The elastic in the waistband is probably the trickiest part, but once you master using a zig-zag stitch to sew elastic directly into the seam allowance, you will be able to use it in many applications. I like to use a three-step zig-zag stitch and clear elastic for this.

I added a couple of belt loops to the waist as I sewed the top and bottom together. I plaited together three strips of the knit fabrics I used in the dress to make a chunky tie belt. I love the nautical look the colours and the ropey belt give.

So now I am on the hunt for knit fabrics, so I can make all manner of play clothes for the kids. And a couple more cute chevron dresses for the little miss.

Wednesday, June 5, 2013

sustainable sustainability: think, eat, save

Happy World Environment Day! Did you celebrate in a small or big way? I have just, finally, peeled off my soil-encrusted gardening clothes after an exhausting but richly rewarding day spent in our community garden with the kids.

Our lovely chooks are nicely nestled within their home in the EcoGarden. Finding this second home has opened my eyes to the notion of thinking outside the square- or even your home- when looking to lead a more sustainable, gentle life. Community gardens provide the opportunity for people to grow where they otherwise may not. Today I noticed how much potential, beyond the weeding, planting, harvesting, a community garden can offer.

1. Instant playgroup. Within moments of arriving at the garden, my children were dirty, wild, runny-nosed creatures of the sunny wintry outdoors. They ran around the garden beds with other kids, some familiar and others strangers. They showed visitors the ins and outs of caring for our chooks. The mums had the opportunity for a chat and a breather.

2. Green spaces are healthy spaces. You can't help but roll up your sleeves and break out a little sweat when there is a glorious strawberry patch to be tended, ready to rest over winter, and hopefully reap rewards in the warmer months. I exercised before I even noticed.

3. Sharing across generations. Our garden has the fortunate situation, surrounded by retirement villages and early childhood services. What a vast wealth of knowledge to be shared. What a spectacular opportunity to build social networks for people far from family, a little lonely or just finding themselves with a bit of extra time.

If your spaces at home are providing you with excuses not to grow some food, why don't you find out where your nearest community garden is? I wonder if there is some space for you to plant some snow peas, have a chat with someone new, take a book and relax for a spell? It really is as good as it sounds.

Tuesday, June 4, 2013

still life: my kitchen, a.m.

My kitchen has become a place of work and learning. I have discovered new-old ways of nourishing my family, frugally using what we have and safe ways to clean. I enjoy the space, it is the original kitchen and makes no accommodation for lots of bench top appliances. It works. It is a working kitchen, not a display kitchen. It's a place I feel happy.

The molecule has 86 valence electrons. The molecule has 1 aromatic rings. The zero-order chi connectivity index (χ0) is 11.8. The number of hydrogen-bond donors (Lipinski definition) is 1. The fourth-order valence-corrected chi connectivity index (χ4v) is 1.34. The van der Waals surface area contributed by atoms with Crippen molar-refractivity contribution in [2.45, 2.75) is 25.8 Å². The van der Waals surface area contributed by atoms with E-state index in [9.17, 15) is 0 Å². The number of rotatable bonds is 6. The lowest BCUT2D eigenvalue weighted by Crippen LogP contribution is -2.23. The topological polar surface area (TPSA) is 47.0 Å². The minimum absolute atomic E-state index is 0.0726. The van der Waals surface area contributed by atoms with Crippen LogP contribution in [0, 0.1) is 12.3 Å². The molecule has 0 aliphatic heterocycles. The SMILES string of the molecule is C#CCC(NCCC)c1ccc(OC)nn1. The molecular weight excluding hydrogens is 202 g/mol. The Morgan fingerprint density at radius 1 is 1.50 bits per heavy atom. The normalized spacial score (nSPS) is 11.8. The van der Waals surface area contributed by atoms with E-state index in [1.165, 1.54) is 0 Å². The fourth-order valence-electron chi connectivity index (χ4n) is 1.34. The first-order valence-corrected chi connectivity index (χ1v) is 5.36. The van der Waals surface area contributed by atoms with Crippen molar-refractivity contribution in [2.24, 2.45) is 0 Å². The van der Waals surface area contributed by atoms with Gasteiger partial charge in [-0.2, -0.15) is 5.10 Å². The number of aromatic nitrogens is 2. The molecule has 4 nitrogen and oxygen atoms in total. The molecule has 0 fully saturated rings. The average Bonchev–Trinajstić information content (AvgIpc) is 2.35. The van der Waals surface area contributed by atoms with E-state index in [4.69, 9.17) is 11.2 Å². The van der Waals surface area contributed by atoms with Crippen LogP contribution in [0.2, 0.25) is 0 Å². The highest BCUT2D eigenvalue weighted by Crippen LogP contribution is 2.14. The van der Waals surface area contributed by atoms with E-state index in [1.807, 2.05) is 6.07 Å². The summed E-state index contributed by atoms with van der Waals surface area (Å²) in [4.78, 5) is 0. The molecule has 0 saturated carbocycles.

Collected things I love to look at, serving purpose. Seeds collected and drying, citrus cleaner steeping.

My next task awaits.

Tools at the ready.
Growing food from kitchen scraps.
The first tomato growing experience provided much learning. And not many tomatoes.
Poppi's African violets. I have warmed to their delicate ways.
Linking up with The Beetleshack Stills. Wishing you a moment of still in your day today!

Thursday, May 30, 2013

in stitches: heidi and finn downtown hat

PDF sewing pattern received for free for testing and reviewing purposes from Heidi and Finn.

It's starting to cool down here. The beachside breeze is getting colder and decidedly stronger. Hats that cover little ears are in order.

I was lucky enough to be chosen to test Heidi and Finn's new pattern: the Downtown hat. I got stuck in, using a range of stretch fabrics I already had, and had made up four hats in 24 hours. A lightweight green one, two fleece and a check polar fleece. I found the polar fleece the best fabric for this pattern- it has a good amount of stretch, with enough thickness to make the hat look nice and sturdy. I love the way the ordinary fleece sewed up, but would suggest going up a size for this less-stretchy fabric. The interlock fabric was a little trickier to sew, but makes up a lovely light-weight hat perfect for season's change weather. The instructions in the pattern were so easy to follow and provided this stretch-fabric novice much-needed support. I loved the pattern so much I took the kids to the fabric shop and let them choose a print from the polar fleece range. Thirty centimetres of a 150cm wide fleece fabric is ample, and with a half price sale on, each hat cost under two bucks!

And, seriously, how cute do they look?
 Have you been sewing lately? Are you using what you have? Have you ever made a hat?

Monday, May 20, 2013

a bad case of the mumdrums

As I slid my clean clothes into their drawers last night, I did some boring maths and realised something a little sad. Approximately 72% of my clothing worn the previous week was pyjamas. The next 14% was trackies (exercise gear not used for exercising), the rest was undies. I wore nothing that required ironing, and stuck to my gardening clogs for all-about-the-town shoes.